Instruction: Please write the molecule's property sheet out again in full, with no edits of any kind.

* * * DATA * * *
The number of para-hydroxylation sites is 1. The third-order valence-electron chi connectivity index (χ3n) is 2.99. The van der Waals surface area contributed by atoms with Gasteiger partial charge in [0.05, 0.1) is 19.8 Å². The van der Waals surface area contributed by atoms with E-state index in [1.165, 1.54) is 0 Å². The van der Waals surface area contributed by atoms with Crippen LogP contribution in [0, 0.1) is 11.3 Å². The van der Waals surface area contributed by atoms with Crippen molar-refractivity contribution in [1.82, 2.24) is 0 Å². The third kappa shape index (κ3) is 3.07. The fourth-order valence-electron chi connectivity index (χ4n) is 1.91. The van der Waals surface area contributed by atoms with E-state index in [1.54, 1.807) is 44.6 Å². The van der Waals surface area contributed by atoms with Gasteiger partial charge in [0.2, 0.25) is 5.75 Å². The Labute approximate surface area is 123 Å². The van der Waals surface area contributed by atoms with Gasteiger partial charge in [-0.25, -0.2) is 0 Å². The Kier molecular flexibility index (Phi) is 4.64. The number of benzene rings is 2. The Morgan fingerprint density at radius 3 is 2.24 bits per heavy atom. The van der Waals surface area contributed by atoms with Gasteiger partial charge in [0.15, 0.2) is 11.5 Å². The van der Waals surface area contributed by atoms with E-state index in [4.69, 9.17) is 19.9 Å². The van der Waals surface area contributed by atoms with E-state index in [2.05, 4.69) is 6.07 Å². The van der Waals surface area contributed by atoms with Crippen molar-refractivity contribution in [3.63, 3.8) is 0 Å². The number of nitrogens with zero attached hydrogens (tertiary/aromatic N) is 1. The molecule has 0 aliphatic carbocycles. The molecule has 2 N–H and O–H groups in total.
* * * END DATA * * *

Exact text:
The number of para-hydroxylation sites is 1. The third-order valence-electron chi connectivity index (χ3n) is 2.99. The van der Waals surface area contributed by atoms with Gasteiger partial charge in [0.05, 0.1) is 19.8 Å². The van der Waals surface area contributed by atoms with E-state index in [1.165, 1.54) is 0 Å². The van der Waals surface area contributed by atoms with Crippen LogP contribution in [0, 0.1) is 11.3 Å². The van der Waals surface area contributed by atoms with Crippen molar-refractivity contribution in [1.82, 2.24) is 0 Å². The third kappa shape index (κ3) is 3.07. The fourth-order valence-electron chi connectivity index (χ4n) is 1.91. The van der Waals surface area contributed by atoms with E-state index in [1.54, 1.807) is 44.6 Å². The van der Waals surface area contributed by atoms with Gasteiger partial charge in [0.2, 0.25) is 5.75 Å². The Labute approximate surface area is 123 Å². The van der Waals surface area contributed by atoms with Gasteiger partial charge in [-0.25, -0.2) is 0 Å². The Kier molecular flexibility index (Phi) is 4.64. The number of benzene rings is 2. The Morgan fingerprint density at radius 3 is 2.24 bits per heavy atom. The van der Waals surface area contributed by atoms with Gasteiger partial charge in [0.15, 0.2) is 11.5 Å². The van der Waals surface area contributed by atoms with E-state index in [4.69, 9.17) is 19.9 Å². The van der Waals surface area contributed by atoms with E-state index in [2.05, 4.69) is 6.07 Å². The van der Waals surface area contributed by atoms with Crippen molar-refractivity contribution in [3.63, 3.8) is 0 Å². The number of nitrogens with zero attached hydrogens (tertiary/aromatic N) is 1. The molecule has 0 aliphatic carbocycles. The molecule has 2 N–H and O–H groups in total.